ForeWord Reviews

great books independent voices

Sacred Verses Healing Sounds

Volumes I and II: The Bhagavad-Gita; Hymns of the Reg Vida

Foreword Review — Sept / Oct 2004

In his opening explanation of the human need to hear healing sounds, the author estimates that the average human has had more than 25,000 hours of conditioning by the time he or she reaches maturity. “Language shapes belief, attitudes, consciousness, and reality.” By gaining a deeper understanding of language, Chopra hopes to help his listeners achieve better lives.

As a young doctor, Chopra says he was unkind to himself, and suffered from too much stress. When he realized how to help himself, he decided that his energies could be best served by helping others live less stressful and more meaningful lives. To that end, he has helped make the ancient practices and texts of Hinduism more accessible to citizens of the western world. Through the use of “mind-body medicine,” he has become known worldwide for his lectures and writings on “human potential,” including The Seven Spiritual Laws of Success and Magical Mind, Magical Body.

In this audio book, he intersperses classical Indian music with readings from The Bhagavad-Gita and Hymns of the Reg Vida, creating a soothing, meditative experience.

Volume I explores the ways in which “language shapes material reality, influencing beliefs and behavioral responses.” Offering context and interpretation, Chopra reads selections from The Bhagavad-Gita, a fundamental Hindu text (and for many Hindus, the most sublime text). For listeners unfamiliar with the work, it bears noting that the Gita explores the situation that has brought a warrior to a crisis of conscience. Opposed in battle by members of his own family, he wonders if he should attack and, perhaps, kill them? Offered assistance, he accepts and receives instruction on the appropriate conduct and attitudes that he can then carry over to the rest of his life. Chopra uses illustrations to help the contemporary listener achieve peace, harmony, love, and healing.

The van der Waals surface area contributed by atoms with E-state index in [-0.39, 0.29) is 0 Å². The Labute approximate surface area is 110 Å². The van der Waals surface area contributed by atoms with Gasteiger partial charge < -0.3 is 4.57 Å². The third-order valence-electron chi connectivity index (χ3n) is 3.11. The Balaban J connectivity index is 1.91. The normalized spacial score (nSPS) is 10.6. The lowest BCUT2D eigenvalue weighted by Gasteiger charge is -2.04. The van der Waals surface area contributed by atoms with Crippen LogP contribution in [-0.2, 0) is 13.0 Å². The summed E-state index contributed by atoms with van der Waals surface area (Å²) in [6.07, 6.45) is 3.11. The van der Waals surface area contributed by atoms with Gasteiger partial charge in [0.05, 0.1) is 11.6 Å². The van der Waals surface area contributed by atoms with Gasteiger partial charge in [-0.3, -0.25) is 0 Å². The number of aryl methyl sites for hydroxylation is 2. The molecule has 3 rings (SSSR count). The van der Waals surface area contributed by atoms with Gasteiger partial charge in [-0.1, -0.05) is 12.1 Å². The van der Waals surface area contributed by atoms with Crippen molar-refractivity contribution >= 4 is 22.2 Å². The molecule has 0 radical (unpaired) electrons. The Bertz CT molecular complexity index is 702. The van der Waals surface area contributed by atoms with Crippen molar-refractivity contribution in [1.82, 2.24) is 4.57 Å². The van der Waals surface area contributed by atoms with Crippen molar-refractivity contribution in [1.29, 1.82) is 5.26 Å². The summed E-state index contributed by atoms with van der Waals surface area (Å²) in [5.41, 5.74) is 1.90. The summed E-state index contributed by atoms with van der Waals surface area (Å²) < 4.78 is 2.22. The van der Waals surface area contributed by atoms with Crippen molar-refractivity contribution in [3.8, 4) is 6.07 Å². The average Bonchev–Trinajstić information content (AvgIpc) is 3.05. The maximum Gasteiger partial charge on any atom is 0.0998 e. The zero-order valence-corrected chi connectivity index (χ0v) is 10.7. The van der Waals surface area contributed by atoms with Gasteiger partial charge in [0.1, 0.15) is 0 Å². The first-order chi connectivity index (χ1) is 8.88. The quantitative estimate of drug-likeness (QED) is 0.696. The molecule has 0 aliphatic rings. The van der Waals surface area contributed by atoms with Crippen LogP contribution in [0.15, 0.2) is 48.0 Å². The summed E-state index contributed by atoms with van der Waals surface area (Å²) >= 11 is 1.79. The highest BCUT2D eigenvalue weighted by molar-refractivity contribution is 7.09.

In Volume II, Hymns of the Rig Veda, the author reads from the ancient Sanskrit hymns and prayers. “Veda” translates from Sanskrit as “knowledge”; this text is the body of sacred knowledge held to be the basis of true belief and practice among the Hindus. Through it, the “knower contacts the universal formation of things, thereby attaining desires and overcoming all that is undesirable.” The scripture included in this CD includes praise to the god, praise to the elements, and praise to the earth. The songs move from a hymn of creation to a hymn of immortality.

Chopra’s selections, both in texts and music, blend together, helping listeners learn more about their own spiritual journeys.

Pam Kingsbury